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Open Access Special Issue

Pelvic floor dysfunction in endometrial cancer patients after treatment. A literature review

  • Iakovos Theodoulidis1
  • Themistoklis Mikos1,*,
  • Dimitrios Tsolakidis1
  • Leonidas Zepiridis1
  • Grigoris F Grimbizis1

1First Department of Obstetrics and Gynecology, Papageorgiou General Hospital, Aristotle University of Thessaloniki, 56403 Thessaloniki, Greece

DOI: 10.31083/j.ejgo4301020 Vol.43,Issue 1,February 2022 pp.132-142

Submitted: 03 October 2021 Accepted: 23 December 2021

Published: 15 February 2022

(This article belongs to the Special Issue Endometrial Cancer)

*Corresponding Author(s): Themistoklis Mikos E-mail:


Endometrial cancer (EC) survivors are increasing progressively. However, treating this disorder may detrimentally affect the pelvic organs, resulting in pelvic floor disorders (PFD): urinary incontinence, pelvic organ prolapse, and bowel dysfunction. The aim of this review is to investigate the prevalence of PFD in EC survivors following both surgical and nonsurgical treatments. The authors conducted a structured search in the following databases: MEDLINE, EMBASE, Global Health, The Cochrane Library, and Web of Science from inception until August 2021. The inclusion criteria were: (1) women with EC, (2) observational studies, (3) original data, (4) PFD result evaluation, and (5) the use of verified tools for the evaluation of PFD. The initial search found 590 articles for PFD and endometrial cancer. Only 10 of the studies were finally available for further analysis, including 1849 individuals with EC. In total, the incidence of UI increased from 7.6% to 20.8% after EC therapy. The incidence of stress and urge UI after treatment ranged from 23 to 74.3% and 20.8 to 71.4%, respectively. The prevalence of POP was as high as 13.6% in 638 EC survivors. The prevalence of fecal incontinence was 21% in 732 EC survivors. In conclusion, PFDs are common after endometrial cancer treatment. The lack of comparative studies between the type of EC and the type of treatment limits further exploration of the differences in PFD frequency among EC survivors and the variety of EC treatments.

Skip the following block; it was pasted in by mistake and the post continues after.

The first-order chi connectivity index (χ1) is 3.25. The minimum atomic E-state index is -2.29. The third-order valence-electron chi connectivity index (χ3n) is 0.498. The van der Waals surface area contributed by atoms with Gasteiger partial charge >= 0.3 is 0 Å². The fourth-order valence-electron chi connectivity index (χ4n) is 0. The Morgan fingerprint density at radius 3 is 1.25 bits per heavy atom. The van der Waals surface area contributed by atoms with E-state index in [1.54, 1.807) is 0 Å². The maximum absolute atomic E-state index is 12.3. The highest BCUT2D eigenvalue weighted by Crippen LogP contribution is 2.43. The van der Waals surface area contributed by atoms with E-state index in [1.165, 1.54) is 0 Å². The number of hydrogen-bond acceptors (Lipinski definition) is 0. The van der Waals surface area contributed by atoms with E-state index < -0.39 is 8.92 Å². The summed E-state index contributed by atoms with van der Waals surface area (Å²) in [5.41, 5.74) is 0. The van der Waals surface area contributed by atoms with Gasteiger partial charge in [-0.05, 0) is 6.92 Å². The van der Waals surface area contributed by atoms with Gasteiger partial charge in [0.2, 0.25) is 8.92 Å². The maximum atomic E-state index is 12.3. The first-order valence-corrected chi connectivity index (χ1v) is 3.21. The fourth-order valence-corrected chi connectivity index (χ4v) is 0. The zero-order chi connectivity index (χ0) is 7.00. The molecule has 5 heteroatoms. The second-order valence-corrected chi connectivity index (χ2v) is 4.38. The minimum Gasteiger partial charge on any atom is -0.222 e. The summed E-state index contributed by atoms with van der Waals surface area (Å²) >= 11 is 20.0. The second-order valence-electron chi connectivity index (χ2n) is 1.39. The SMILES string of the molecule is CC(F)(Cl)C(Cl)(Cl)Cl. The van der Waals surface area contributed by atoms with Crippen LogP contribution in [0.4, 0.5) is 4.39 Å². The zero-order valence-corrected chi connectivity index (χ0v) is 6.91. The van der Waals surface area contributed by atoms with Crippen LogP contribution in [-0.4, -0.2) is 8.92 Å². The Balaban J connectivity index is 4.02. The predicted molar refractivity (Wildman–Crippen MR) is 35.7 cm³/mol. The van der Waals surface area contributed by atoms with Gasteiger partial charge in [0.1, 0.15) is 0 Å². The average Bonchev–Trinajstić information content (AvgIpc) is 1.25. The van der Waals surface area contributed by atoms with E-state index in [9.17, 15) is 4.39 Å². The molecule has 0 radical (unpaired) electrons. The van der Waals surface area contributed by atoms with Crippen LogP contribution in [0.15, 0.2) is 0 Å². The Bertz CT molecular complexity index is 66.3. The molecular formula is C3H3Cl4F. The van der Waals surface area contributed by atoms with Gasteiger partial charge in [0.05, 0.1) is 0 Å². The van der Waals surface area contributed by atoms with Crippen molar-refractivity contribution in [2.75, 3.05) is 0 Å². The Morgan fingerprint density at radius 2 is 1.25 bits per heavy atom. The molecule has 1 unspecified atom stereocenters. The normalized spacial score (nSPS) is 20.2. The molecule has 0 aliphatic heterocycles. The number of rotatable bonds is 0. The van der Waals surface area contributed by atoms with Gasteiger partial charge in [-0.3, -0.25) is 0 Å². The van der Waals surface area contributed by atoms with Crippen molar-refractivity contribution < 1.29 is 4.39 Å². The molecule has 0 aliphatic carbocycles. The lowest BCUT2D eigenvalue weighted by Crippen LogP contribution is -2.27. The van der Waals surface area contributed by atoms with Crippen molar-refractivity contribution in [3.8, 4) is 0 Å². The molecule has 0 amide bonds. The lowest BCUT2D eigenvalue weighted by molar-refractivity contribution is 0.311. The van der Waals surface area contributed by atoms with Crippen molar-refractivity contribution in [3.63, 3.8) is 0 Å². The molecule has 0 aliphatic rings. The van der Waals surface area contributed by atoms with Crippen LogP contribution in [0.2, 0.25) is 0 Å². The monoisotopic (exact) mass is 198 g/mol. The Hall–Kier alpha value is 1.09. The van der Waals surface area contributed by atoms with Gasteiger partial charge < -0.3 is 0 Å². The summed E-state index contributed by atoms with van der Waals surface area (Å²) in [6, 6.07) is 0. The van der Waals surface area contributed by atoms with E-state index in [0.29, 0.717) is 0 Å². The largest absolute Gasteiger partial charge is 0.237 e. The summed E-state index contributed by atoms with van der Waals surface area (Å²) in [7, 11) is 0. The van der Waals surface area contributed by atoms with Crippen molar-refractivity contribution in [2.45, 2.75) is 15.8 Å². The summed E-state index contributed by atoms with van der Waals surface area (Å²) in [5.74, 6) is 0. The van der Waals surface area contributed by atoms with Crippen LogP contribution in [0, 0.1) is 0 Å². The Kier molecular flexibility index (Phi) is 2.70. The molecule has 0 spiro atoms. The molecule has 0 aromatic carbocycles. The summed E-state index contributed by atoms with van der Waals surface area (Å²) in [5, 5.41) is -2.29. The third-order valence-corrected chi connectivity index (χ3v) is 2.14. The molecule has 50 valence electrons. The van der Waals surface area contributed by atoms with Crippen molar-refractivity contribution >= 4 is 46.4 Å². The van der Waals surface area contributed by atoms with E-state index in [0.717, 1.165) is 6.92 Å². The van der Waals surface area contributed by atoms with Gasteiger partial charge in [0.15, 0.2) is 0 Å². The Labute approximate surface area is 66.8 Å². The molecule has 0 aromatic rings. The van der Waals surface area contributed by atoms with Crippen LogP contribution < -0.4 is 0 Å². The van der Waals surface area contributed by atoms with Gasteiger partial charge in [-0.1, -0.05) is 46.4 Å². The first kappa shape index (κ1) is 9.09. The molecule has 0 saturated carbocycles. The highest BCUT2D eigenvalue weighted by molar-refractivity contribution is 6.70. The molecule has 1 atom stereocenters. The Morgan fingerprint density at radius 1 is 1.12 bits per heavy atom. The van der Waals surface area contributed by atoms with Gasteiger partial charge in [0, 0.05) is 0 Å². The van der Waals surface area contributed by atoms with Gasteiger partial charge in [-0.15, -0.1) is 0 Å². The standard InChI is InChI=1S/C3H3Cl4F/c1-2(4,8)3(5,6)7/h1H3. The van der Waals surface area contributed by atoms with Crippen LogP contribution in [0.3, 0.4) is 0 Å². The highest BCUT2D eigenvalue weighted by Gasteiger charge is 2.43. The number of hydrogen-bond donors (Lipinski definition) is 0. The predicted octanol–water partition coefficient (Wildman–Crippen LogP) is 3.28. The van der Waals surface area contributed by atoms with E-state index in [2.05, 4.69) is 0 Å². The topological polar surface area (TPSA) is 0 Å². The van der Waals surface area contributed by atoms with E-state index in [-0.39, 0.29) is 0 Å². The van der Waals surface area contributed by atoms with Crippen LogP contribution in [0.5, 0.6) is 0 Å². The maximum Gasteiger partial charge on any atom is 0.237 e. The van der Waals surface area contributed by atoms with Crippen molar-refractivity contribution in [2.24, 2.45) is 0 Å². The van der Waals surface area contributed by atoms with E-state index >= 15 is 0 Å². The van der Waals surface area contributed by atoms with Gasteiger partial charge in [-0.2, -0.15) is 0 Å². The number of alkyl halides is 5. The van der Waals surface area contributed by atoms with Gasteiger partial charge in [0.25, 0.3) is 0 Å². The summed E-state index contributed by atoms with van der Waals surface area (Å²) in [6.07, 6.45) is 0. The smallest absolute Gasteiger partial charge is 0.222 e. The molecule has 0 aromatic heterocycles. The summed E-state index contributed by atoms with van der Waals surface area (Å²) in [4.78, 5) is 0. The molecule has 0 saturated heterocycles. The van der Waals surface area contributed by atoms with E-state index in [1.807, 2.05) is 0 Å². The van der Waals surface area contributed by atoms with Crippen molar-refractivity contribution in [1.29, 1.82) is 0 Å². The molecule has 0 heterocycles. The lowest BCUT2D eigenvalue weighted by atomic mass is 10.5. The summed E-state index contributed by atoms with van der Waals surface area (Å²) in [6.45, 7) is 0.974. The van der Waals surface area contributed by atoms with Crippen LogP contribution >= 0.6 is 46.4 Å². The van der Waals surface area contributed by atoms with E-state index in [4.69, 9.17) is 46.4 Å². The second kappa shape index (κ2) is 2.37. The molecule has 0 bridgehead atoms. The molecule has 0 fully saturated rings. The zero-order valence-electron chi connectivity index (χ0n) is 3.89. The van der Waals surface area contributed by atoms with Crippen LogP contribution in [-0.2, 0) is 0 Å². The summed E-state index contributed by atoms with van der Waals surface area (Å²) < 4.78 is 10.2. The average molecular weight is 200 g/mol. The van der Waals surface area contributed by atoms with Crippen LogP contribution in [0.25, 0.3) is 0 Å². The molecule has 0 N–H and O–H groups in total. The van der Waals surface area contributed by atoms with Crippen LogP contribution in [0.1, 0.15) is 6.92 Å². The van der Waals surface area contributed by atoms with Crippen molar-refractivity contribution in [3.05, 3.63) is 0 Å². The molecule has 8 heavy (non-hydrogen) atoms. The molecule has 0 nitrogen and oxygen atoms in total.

Endometrial cancer (survivors); Pelvic floor disorders; Urinary incontinence; Stress urge urinary incontinence; Overactive bladder; Fecal incontinence

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Iakovos Theodoulidis,Themistoklis Mikos,Dimitrios Tsolakidis,Leonidas Zepiridis,Grigoris F Grimbizis. Pelvic floor dysfunction in endometrial cancer patients after treatment. A literature review. European Journal of Gynaecological Oncology. 2022. 43(1);132-142.


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